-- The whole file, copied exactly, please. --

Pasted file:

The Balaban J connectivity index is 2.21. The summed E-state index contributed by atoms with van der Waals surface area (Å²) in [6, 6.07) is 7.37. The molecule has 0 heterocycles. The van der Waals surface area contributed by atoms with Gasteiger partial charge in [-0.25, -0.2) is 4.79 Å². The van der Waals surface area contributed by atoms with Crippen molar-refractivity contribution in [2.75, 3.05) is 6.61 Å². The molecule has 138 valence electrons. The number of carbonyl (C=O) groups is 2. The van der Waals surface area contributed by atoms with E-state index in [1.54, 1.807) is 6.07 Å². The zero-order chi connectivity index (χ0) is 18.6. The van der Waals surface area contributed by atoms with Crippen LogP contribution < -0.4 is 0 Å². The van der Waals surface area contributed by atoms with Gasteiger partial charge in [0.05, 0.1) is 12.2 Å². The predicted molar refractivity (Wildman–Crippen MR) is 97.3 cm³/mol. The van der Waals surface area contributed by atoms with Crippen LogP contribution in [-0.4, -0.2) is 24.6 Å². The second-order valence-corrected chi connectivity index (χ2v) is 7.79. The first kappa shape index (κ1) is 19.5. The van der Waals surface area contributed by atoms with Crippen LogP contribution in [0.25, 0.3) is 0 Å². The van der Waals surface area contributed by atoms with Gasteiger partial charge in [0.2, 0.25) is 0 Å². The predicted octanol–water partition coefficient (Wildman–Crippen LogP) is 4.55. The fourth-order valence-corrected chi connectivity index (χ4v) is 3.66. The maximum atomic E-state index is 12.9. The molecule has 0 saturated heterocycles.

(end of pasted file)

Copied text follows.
The Balaban J connectivity index is 2.21. The summed E-state index contributed by atoms with van der Waals surface area (Å²) in [6, 6.07) is 7.37. The molecule has 0 heterocycles. The van der Waals surface area contributed by atoms with Gasteiger partial charge in [-0.25, -0.2) is 4.79 Å². The van der Waals surface area contributed by atoms with Crippen molar-refractivity contribution in [2.75, 3.05) is 6.61 Å². The molecule has 138 valence electrons. The number of carbonyl (C=O) groups is 2. The van der Waals surface area contributed by atoms with E-state index in [1.54, 1.807) is 6.07 Å². The zero-order chi connectivity index (χ0) is 18.6. The van der Waals surface area contributed by atoms with Crippen LogP contribution < -0.4 is 0 Å². The van der Waals surface area contributed by atoms with Gasteiger partial charge in [0.05, 0.1) is 12.2 Å². The predicted molar refractivity (Wildman–Crippen MR) is 97.3 cm³/mol. The van der Waals surface area contributed by atoms with Crippen LogP contribution in [-0.4, -0.2) is 24.6 Å². The second-order valence-corrected chi connectivity index (χ2v) is 7.79. The first kappa shape index (κ1) is 19.5. The van der Waals surface area contributed by atoms with Crippen LogP contribution in [0.25, 0.3) is 0 Å². The van der Waals surface area contributed by atoms with Gasteiger partial charge in [0.2, 0.25) is 0 Å². The predicted octanol–water partition coefficient (Wildman–Crippen LogP) is 4.55. The fourth-order valence-corrected chi connectivity index (χ4v) is 3.66. The maximum atomic E-state index is 12.9. The molecule has 0 saturated heterocycles.